I had the bright idea in the autumn to start a series of highly detailed, realistic pencil drawings of domestic scenes based around my concept of how a witch lived during colonial America. It’s sort of fantasy, sort of ancestral reality, and altogether original. My goal was to complete one in time for each of the four seasons. Loosely, they would be themed around Samhain, the winter solstice (Yule to some), Imbolc into Ostara, and Beltane into Lughnasadh.
I have completed Samhain and Yule so far. I think Samhain was fairly easy because I hadn’t yet decided to make it a full series, so I wasn’t feeling any pressure. Samhain is my favorite period of the year too. I can whip out art along the themes in that season with my eyes closed. Take a look at the one that started my bright idea.
Witch Cottage No. 1:
I’m really proud of that one. People often send me messages asking if I intentionally hid images in the fire or in the shelf. I didn’t, of course, but I adore the idea of people seeing things in my art that speak to them. It means I somehow tapped into some amazing creative energy.
Then I decided I would do it again. A story began to form in my mind because I spent so much time with the first piece and everybody loved it so much. I had to restock it three times, which has never happened in my little shop with another piece of art. The story took shape for a more formal room designed around the winter solstice, which doesn’t look very different from Christmas. The trouble was I tried to finish a major piece of art during the real holidays. I ran out of time! It was tough to balance home life with my artistic ambitions and I had to learn a tough lesson about best laid plans. Witch Cottage No. 2 wasn’t finished until after the solstice.
Witch Cottage No. 2:
But I finished it and I think the challenge was good for me. I changed up my usual way of setting up a composition for domestic scenes. Everything was done to historical specifications regarding colonial America while adding subtle hints that a witch lives in that home. I had trouble though. It was tough to keep my perspective points straight and I still think I couldn’t get those points exactly right. One point perspective I’ve mastered pretty well but two point perspective or more still wreaks havoc on my dyslexia.
Still I’m pressing onward to new challenges. At the moment, I’m working on the third piece in my Witch Cottage series centered around the rebirth and renewed light during the period of Imbolc into Ostara. I had the fabulous idea of a greenhouse scene to show where the witch in this artistic story grows her plants, flowers, and herbs.
Again, I’ve run into delays and the sacred days have already come and gone. This time it was my health. Chronic pain is a companion to my disability and I had to have an invasive procedure this spring. I might even be looking at surgery this year too. So I’m doing my best to be kinder to myself about missing my self-imposed deadline because this is not something that could have been avoided.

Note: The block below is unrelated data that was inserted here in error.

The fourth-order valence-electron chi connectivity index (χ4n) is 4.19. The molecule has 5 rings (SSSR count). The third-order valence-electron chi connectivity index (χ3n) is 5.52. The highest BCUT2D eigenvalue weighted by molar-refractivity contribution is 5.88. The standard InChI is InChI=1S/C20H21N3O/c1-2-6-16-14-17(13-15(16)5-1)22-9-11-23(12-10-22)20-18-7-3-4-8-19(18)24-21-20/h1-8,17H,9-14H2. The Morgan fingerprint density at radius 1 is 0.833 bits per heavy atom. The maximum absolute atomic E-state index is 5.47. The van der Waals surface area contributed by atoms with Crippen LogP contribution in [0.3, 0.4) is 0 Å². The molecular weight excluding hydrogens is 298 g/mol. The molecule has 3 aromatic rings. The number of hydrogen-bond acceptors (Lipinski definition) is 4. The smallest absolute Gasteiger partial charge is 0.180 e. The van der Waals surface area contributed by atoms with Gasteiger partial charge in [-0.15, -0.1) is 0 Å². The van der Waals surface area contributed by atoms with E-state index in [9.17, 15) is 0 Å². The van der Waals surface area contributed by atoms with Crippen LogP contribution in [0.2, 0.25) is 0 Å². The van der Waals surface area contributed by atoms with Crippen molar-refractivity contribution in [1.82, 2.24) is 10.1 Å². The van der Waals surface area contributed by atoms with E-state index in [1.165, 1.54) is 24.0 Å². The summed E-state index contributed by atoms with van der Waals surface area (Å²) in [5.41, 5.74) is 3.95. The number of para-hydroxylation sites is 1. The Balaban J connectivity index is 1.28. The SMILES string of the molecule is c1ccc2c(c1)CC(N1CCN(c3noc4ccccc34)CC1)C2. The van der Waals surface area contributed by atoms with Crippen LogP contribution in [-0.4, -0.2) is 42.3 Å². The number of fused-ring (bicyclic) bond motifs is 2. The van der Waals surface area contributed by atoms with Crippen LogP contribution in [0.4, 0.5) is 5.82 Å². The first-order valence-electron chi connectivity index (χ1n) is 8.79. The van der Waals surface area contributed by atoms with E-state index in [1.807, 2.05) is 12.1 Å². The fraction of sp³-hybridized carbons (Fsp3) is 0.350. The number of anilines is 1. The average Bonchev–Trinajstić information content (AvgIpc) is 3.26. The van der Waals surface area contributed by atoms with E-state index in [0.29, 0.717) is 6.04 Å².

Let’s take a look at my work-in-progress of Witch Cottage No. 3, shall we?
I’m not sure how much you can decipher about what’s going on in this piece but you’re looking at the interior of a greenhouse. There are drying herbs strung across the top. A table and chairs are in the middle with a bench on the right. Through the open door will be a glimpse of the outside as well. I’m planning to set up an Imbolc altar on the table and maybe hide an ewe outside somewhere. We’ll see where things take me as I go. This one has been daunting because I rarely draw plants, but I’ve been practicing in other sketchbooks.
Of course, since I’ve made it this far, I can’t stop now. I don’t really want to stop either. I did not, however, believe I was going to be so challenged by this project. Once I’m done with Witch Cottage No. 4 in a few months (I haven’t yet decided how to depict summertime), I’ll be able to sit back and enjoy the fact that I succeeded at a challenge I set before myself almost six months ago.
Don’t get stagnate in your art. If you’re not feeling challenged, or you’re not slightly nervous about your work, then you’re not developing your skills. An artist needs constant growth in order to experience life at its fullest. Sometimes being nervous is a good thing because it makes your accomplishments all the more potent and special.
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